Skip to Main Content
Analyzing key ecological functions for transboundary subbasin assessments.Author(s): B.G Marcot; T.A. O'Neil; J.B. Nyberg; A. MacKinnon; P.J. Paquet; D.H. Johnson
Source: In: Slaughter, C.W.; Berg, N., eds. Watersheds across boundaries: science, sustainability, security. Proceedings of the ninth biennial watershed management council conference. Water Resources Center Report 107. Riverside, CA: University of California: 37-50
Publication Series: Scientific Journal (JRNL)
PDF: View PDF (2.89 MB)
DescriptionWe present an evaluation of the ecological roles ("key ecological functions" or KEFs) of 618 wildlife species as one facet of subbasin assessment in the Columbia River basin (CRB) of the United States and Canada. Using a wildlife-habitat relationships database (IBIS) and geographic information system, we have mapped KEFs as levels of functional redundancy (numbers of species with particular KEF categories) that may occur within subbasins and subwatersheds historically and at present. Natural levels of functional redundancy are presumed to be desirable for contributing to resilient ecosystems. Our "functional analyses" complement analyses of habitats and species, and serve to inform on the degree to which wildlife communities are "fully functional" and how that functionality can be influenced by changes in habitats. The focus of the paper is on the use of KEFs but we also have provided, for the first time, the analysis in a transboundary CRB context by merging data on the United States and Canada. The analysis depicts historical, current, and changes in functional redundancy for selected KEF categories; total functional richness (number of KEF categories performed by all wildlife species in an area); and functional diversity (functional richness weighted by functional redundancy). The maps denote parts of the subbasin that are strong or deficient in specific ecological functions. Land managers could use the maps to guide restoration or conservation priorities for ecological functions of fish and wildlife.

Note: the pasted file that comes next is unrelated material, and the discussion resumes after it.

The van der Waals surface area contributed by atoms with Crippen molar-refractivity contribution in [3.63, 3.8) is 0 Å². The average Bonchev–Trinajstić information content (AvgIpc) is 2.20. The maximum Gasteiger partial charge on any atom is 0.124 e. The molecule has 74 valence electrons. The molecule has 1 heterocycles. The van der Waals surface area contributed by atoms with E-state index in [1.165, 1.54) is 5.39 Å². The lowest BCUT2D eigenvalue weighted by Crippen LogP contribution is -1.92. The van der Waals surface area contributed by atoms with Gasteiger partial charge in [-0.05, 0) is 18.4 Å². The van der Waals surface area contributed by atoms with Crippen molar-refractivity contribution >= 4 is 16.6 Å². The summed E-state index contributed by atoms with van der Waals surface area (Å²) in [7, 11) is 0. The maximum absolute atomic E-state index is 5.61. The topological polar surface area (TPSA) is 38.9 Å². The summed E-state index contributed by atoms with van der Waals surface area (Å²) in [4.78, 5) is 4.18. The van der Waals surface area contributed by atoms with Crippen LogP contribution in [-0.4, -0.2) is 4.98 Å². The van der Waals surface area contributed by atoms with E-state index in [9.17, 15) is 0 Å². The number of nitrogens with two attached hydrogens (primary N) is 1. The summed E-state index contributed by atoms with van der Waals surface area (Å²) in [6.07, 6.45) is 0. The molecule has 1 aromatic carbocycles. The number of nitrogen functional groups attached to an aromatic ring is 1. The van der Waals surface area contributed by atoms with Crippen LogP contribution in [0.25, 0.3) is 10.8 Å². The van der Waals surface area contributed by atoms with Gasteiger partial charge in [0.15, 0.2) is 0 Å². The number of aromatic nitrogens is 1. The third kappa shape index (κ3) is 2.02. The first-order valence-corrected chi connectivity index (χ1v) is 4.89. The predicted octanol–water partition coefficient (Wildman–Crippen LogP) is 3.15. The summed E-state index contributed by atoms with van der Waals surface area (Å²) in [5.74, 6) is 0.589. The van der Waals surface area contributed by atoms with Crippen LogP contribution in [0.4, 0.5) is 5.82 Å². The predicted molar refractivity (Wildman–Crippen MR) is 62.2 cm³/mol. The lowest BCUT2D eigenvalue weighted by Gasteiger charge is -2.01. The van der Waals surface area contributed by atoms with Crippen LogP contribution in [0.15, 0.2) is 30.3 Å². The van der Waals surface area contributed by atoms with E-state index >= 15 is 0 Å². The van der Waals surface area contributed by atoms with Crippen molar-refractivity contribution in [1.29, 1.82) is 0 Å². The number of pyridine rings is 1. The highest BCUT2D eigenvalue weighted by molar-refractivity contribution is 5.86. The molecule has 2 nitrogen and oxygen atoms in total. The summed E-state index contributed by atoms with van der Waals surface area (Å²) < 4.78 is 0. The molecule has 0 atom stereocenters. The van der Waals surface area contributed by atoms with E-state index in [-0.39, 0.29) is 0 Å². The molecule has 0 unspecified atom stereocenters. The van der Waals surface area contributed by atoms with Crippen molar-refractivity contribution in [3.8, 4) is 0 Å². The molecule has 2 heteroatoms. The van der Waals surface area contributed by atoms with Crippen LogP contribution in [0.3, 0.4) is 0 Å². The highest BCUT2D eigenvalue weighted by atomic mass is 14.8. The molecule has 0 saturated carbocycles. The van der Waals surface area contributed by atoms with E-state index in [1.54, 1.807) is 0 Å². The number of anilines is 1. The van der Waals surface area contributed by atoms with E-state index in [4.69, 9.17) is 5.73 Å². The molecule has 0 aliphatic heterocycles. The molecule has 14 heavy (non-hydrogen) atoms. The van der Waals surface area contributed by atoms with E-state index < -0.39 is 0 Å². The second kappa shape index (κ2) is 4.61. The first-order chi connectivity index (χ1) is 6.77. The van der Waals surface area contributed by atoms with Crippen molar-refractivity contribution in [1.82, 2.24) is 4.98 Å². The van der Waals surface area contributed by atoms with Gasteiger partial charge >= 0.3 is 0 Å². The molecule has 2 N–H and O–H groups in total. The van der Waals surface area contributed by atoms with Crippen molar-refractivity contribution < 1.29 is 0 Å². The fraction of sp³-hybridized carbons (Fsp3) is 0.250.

- You may send email to firstname.lastname@example.org to request a hard copy of this publication.
- (Please specify exactly which publication you are requesting and your mailing address.)
- We recommend that you also print this page and attach it to the printout of the article, to retain the full citation information.
- This article was written and prepared by U.S. Government employees on official time, and is therefore in the public domain.
CitationMarcot, B.G; O''Neil, T.A.; Nyberg, J.B.; MacKinnon, A.; Paquet, P.J.; Johnson, D.H. 2007. Analyzing key ecological functions for transboundary subbasin assessments. In: Slaughter, C.W.; Berg, N., eds. Watersheds across boundaries: science, sustainability, security. Proceedings of the ninth biennial watershed management council conference. Water Resources Center Report 107. Riverside, CA: University of California: 37-50
KeywordsKey ecological functions, functional redundancy, Columbia River basin, subbasin assessment
- Net change in forest density, 1873-2001. Using historical maps to monitor long-term forest trends.
- Second Forest Vegetation Simulator Conference; February 12-14, 2002; Fort Collins, CO.
- Source habitats for terrestrial vertebrates of focus in the interior Columbia basin: broadscale trends and management implications. Volume 1—Overview.
XML: View XML